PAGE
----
Sprint will go ahead with its Xohm WiMax service, and net a good bit of early adopter and enterprise business. This will be enhanced when buzz starts to circulate about possible multimedia devices with built-in WiMax for over-the-air streaming and downloads, and other consumer hardware integration.

T-Mobile will finally start to deploy 3G, but its rollout will be lackluster at best, and it will lose a great deal of its high-end business to AT&T and Sprint.

With the advent of fast wireless Internet connections like WiMax, we may see voice connectivity make the same transition that GPS has in 2007: included in devices as an optional feature, rather than having models designed entirely around it.

"Traditional" handhelds will continue to exist, morphing into new lives as big-screen media devices and Internet tablets, possibly resulting in "fusion" devices late in the year: a kind of hybrid between the iPod Touch and Nokia N-series ethos, with WiMax as the source of connectivity, and a VoIP option. This presages a "whole life" device, where navigation, reference, media, calls, browsing, and a dozen other things are brought together in a way that finally lets mainstream users climb on board.

Hail Mary Prediction: Palm’s trading its cash reserve for debt backfires when the company’s slide into unprofitability continues, forcing it to declare bankruptcy late in the year.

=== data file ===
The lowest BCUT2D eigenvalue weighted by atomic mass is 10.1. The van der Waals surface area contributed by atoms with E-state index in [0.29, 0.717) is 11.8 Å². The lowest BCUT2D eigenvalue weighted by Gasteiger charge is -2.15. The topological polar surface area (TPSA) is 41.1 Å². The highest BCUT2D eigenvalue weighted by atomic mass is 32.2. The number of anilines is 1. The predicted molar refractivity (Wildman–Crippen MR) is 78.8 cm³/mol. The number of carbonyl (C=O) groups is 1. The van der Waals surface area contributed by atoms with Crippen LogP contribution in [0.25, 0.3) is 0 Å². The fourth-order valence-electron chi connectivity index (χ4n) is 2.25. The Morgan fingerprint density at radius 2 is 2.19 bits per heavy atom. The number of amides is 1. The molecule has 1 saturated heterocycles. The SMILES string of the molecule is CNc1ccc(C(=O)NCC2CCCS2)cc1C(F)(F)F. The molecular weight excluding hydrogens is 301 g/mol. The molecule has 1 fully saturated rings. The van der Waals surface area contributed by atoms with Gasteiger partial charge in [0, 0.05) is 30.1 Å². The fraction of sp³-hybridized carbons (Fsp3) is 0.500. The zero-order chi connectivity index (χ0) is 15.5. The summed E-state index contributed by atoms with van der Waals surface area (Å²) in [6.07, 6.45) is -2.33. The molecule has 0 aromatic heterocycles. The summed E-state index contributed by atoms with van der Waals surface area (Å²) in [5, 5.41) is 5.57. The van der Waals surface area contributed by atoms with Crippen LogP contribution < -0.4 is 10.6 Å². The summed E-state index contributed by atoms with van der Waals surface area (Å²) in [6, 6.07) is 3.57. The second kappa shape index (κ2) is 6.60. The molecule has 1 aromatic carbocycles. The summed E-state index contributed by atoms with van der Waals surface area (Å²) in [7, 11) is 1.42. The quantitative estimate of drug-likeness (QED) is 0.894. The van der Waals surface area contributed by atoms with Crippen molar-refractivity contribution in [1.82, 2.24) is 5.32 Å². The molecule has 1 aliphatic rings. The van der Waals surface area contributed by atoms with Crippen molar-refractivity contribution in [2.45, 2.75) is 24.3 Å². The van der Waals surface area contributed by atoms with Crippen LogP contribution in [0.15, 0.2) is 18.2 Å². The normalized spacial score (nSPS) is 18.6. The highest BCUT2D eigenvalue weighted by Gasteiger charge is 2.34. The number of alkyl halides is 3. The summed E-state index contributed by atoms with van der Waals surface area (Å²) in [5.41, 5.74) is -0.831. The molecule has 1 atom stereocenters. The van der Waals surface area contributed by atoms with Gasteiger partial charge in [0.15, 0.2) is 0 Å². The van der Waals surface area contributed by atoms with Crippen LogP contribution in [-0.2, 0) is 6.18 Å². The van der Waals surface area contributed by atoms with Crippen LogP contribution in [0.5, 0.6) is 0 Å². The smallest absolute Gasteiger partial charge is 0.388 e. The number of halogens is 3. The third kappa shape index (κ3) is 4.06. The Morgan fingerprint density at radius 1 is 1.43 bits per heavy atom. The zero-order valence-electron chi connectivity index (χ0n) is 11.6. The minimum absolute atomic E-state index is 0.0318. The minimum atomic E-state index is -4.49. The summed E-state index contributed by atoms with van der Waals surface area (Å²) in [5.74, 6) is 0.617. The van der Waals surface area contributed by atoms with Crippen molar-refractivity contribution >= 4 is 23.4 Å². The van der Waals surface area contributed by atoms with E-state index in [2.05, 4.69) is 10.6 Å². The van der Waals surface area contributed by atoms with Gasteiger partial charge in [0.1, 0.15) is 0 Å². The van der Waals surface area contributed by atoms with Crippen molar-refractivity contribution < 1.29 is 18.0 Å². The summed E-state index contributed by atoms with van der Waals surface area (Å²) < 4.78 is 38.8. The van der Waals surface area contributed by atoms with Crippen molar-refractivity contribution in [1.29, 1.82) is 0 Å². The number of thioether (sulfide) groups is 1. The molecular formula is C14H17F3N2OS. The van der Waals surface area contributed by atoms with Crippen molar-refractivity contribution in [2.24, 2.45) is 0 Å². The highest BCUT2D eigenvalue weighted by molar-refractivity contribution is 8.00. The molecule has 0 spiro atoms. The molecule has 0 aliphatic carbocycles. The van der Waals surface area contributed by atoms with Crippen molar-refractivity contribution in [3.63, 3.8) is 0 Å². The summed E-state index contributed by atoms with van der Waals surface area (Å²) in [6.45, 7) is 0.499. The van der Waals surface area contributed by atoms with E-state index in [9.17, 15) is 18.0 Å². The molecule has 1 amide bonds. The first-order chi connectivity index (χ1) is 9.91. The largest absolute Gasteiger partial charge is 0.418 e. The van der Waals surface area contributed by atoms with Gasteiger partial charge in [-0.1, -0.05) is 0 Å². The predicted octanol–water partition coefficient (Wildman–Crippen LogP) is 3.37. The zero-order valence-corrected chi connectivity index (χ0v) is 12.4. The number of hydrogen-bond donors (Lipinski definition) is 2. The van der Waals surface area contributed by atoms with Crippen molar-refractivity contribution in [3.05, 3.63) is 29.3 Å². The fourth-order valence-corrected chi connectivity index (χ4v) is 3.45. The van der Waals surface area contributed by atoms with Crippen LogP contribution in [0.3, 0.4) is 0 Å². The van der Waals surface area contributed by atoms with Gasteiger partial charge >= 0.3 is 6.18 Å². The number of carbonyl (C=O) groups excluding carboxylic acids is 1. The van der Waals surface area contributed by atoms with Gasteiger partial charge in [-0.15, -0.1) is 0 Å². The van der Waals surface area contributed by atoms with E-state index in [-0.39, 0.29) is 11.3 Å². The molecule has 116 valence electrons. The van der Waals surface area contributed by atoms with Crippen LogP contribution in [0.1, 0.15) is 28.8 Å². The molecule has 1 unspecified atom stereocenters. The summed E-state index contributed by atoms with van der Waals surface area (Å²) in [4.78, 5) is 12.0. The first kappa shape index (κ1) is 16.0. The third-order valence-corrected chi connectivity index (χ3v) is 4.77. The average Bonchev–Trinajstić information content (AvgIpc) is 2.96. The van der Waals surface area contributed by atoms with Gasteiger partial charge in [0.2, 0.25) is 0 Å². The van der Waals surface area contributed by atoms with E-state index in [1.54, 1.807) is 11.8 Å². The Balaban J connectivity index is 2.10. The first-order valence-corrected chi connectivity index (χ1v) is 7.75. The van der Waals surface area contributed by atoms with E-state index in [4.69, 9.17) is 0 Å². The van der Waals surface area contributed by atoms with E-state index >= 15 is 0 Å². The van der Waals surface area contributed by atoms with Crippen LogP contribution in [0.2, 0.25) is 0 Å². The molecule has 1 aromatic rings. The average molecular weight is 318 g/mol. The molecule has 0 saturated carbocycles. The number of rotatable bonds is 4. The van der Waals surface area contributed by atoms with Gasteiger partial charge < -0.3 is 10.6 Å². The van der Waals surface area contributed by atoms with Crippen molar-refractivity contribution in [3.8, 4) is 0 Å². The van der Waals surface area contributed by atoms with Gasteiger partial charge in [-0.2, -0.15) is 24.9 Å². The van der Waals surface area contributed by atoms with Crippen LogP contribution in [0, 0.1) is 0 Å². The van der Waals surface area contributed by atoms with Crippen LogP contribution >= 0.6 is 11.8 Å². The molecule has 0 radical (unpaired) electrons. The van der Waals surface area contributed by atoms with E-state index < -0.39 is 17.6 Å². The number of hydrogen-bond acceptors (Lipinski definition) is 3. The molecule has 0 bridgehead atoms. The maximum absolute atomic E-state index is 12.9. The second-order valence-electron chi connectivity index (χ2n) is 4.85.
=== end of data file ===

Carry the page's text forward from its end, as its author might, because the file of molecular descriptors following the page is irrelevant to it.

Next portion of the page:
Antoine Wright

This will be a year where connected services will make the biggest splash. Companies such as Google and Nokia will have a field day with releasing applications and services that will further connect us to aspects of our mobile/digital lives. I do think that a company will come out of left field with something that will be akin to Twitter in its use, and this will be the biggest hit in this area.

In terms of hardware, I think we will see the first consumer-level fuel cell devices, and possibly a few more models that push the use of eInk and OLED screens. Hardware in 2008 will be all about making things environmentally conscious, and companies will start out in April with making such marketing drives.

Handhelds will continue to lose ground in terms of consumer focus — there will be a much more generic business focus to the releases — but they will start to pick up technologies and practices from multimedia players. Look for a few that will be indistinguishable from a low-end UMPC, with a large screen and loads of internal memory, but nothing that will be terribly ground breaking.

Lastly, security will pick up focus this year from manufacturers and service providers as more users are going towards mobile lives. While I don’t think viri will be a big deal, issues of information security will become something that mainstream consumers will begin to take more of a notice of. I expect to see several press releases from major manufacturers where there is some emphasis on their devices and services being secure.

Hail Mary Prediction: Palm is bought by Nokia or Dell by September.

Related Articles:




All content posted on TechnologyGuide is granted to TechnologyGuide with electronic publishing rights in perpetuity, as all content posted on this site becomes a part of the community.